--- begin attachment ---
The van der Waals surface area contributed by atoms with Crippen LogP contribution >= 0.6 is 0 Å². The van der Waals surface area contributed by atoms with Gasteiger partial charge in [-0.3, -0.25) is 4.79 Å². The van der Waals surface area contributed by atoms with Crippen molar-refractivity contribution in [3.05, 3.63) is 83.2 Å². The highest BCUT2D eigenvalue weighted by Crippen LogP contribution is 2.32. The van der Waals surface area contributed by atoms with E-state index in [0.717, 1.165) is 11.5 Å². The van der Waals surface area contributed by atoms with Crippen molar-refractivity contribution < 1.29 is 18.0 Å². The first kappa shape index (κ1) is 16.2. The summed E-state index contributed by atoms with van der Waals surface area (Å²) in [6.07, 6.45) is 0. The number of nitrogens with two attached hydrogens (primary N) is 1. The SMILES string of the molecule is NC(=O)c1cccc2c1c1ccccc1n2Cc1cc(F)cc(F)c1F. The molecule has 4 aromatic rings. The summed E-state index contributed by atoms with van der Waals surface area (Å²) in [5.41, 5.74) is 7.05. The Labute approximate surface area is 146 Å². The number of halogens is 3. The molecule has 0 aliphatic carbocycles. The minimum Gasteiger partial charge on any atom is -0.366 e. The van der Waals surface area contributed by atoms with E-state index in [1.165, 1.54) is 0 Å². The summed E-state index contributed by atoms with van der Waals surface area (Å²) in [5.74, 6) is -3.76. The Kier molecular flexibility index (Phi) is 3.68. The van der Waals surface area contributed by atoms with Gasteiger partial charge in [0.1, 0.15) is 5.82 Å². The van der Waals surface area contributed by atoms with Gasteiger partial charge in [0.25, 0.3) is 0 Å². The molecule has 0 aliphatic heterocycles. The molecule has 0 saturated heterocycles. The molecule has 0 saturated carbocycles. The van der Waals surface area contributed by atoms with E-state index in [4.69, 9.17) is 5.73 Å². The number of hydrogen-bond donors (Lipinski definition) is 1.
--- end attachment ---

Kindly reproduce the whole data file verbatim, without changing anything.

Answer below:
The van der Waals surface area contributed by atoms with Crippen LogP contribution >= 0.6 is 0 Å². The van der Waals surface area contributed by atoms with Gasteiger partial charge in [-0.3, -0.25) is 4.79 Å². The van der Waals surface area contributed by atoms with Crippen molar-refractivity contribution in [3.05, 3.63) is 83.2 Å². The highest BCUT2D eigenvalue weighted by Crippen LogP contribution is 2.32. The van der Waals surface area contributed by atoms with E-state index in [0.717, 1.165) is 11.5 Å². The van der Waals surface area contributed by atoms with Crippen molar-refractivity contribution < 1.29 is 18.0 Å². The first kappa shape index (κ1) is 16.2. The summed E-state index contributed by atoms with van der Waals surface area (Å²) in [6.07, 6.45) is 0. The number of nitrogens with two attached hydrogens (primary N) is 1. The SMILES string of the molecule is NC(=O)c1cccc2c1c1ccccc1n2Cc1cc(F)cc(F)c1F. The molecule has 4 aromatic rings. The summed E-state index contributed by atoms with van der Waals surface area (Å²) in [5.41, 5.74) is 7.05. The Labute approximate surface area is 146 Å². The number of halogens is 3. The molecule has 0 aliphatic carbocycles. The minimum Gasteiger partial charge on any atom is -0.366 e. The van der Waals surface area contributed by atoms with E-state index in [1.165, 1.54) is 0 Å². The summed E-state index contributed by atoms with van der Waals surface area (Å²) in [5.74, 6) is -3.76. The Kier molecular flexibility index (Phi) is 3.68. The van der Waals surface area contributed by atoms with Gasteiger partial charge in [0.1, 0.15) is 5.82 Å². The van der Waals surface area contributed by atoms with Gasteiger partial charge in [0.25, 0.3) is 0 Å². The molecule has 0 aliphatic heterocycles. The molecule has 0 saturated heterocycles. The molecule has 0 saturated carbocycles. The van der Waals surface area contributed by atoms with E-state index in [4.69, 9.17) is 5.73 Å². The number of hydrogen-bond donors (Lipinski definition) is 1.